For decades, but especially following the U.S. overthrow of the Taliban in Afghanistan in 2001 and the invasion and occupation of Iraq in 2003, the U.S. government has tried to promote the establishment of democracies in the Middle East, North Africa, sub-Saharan Africa, and elsewhere around the globe.
This should come as no surprise. Centers for the Study of Democracy have become an integral feature of universities throughout the United States and Western Europe. They replaced older schools of realpolitik that used to be taught. Professors, politicians, and international organizations aggressively promote the doctrine of democracy. Continue reading
The attempted coup in Turkey sent shockwaves around the world. Here was a Nato ally, thrown into chaos overnight. MARCO GIANNANGELI in Istanbul uncovers how the power struggle has paved the way for a more extreme form of Islam to take hold.
Amid the cacophony of police sirens, low-flying helicopters and rifle fire, there was another sound during the attempt to overthrow president Recep Tayyip Erdogan: The wailing of Turkey’s imams.
From the nations’s 85,000 mosques, their amplified voices were heard calling upon the faithful to take to the streets and defy the plotters. The people listened. Continue reading
In June 28, 2016 remarks at the Aspen Ideas Festival in Colorado, U.S. Secretary of State John Kerry was asked whether Iran’s influence in Iraq was “more helpful or more harmful.” He replied: “Look, we have challenges with Iran as everybody knows, and we’re working on those challenges. But I can tell you that Iran in Iraq has been, in certain ways, helpful, and they clearly are focused on ISIL-Daesh, and so we have a common interest, actually.”
This statement grants U.S. legitimacy to Iran’s military presence and activity on Iraqi soil, based on the claim that Iran and the U.S. have shared interests in the fight against the Islamic State (ISIS) and that “Iran is a helpful” element. Additionally, Kerry claims that Iran’s focus in Iraq is the war against ISIS. Continue reading
Is the Middle East still strategically indispensable to the world in general and to the security interests of the United States in particular? Americans no longer think so. They have grown weary of the region after controversial and often inconsequential wars in Afghanistan (2001-2015), Iraq (1990-1991; 2003-2011), Libya (2011), and now again in Iraq against ISIS—and this is to say nothing of the “peace process” that has encouraged much Palestinian violence. Americans in surveys express a general uneasiness with the region. Most do not favor the proposed Iran non-proliferation deal; most do not support the Palestinians over the Israelis; and most do not favor America’s high profile in the Middle East. They oppose both military intervention in and foreign aid to almost all the countries of the region. At the same time, they have grown tired of Muslim jihadists and their barbaric violence.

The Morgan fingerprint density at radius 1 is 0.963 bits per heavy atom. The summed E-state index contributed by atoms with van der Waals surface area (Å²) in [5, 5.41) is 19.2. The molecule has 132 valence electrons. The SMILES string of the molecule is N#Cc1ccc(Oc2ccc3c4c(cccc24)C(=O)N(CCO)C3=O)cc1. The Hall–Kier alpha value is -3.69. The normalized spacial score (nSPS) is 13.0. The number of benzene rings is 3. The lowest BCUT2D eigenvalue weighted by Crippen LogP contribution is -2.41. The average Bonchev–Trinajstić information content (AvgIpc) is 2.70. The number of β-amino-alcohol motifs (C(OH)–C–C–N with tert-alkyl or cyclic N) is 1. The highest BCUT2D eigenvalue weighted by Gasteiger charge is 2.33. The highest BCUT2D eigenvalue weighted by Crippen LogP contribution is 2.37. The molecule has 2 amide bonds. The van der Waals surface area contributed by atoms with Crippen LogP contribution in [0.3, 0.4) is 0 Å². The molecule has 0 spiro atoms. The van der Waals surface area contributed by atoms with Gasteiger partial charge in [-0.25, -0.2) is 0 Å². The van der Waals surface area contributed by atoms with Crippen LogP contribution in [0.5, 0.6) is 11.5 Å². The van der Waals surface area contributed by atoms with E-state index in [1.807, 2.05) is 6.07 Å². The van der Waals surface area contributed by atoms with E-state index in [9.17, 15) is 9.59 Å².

Washington (CNN) One of America’s top former generals compared the situation in Syria Tuesday to a historic nuclear disaster, implicitly criticizing the U.S. for allowing it to worsen, and accused Russia’s President of trying to re-establish an empire.
Retired Gen. David Petraeus, testifying before the Senate Armed Service Committee, also recommended that the U.S. establish safe zones for Sunnis inside Syria and potentially put American boots on the grounds in Iraq to stop the spread of ISIS.
The former commanding general of U.S. forces in both Iraq and Afghanistan equated the situation in Syria today with one of the most deadly nuclear accidents in history. Continue reading
Violent conflicts are spreading throughout the Middle East. Germany is working with Egypt, supporting Saudi Arabia and delivering weapons to the peshmerga – but the government opposition in Berlin is critical.
Egyptian President Abdel-Fattah el-Sissi has been in office for almost a year. Soon he’s due to visit Germany. In March, German Economy Minister Sigmar Gabriel extended an invitation on behalf of Chancellor Angela Merkel. That marked a departure from the government’s earlier position that parliamentary elections in Egypt were a precondition for an official state visit by the president. Continue reading
How Iran is taking control of the Middle East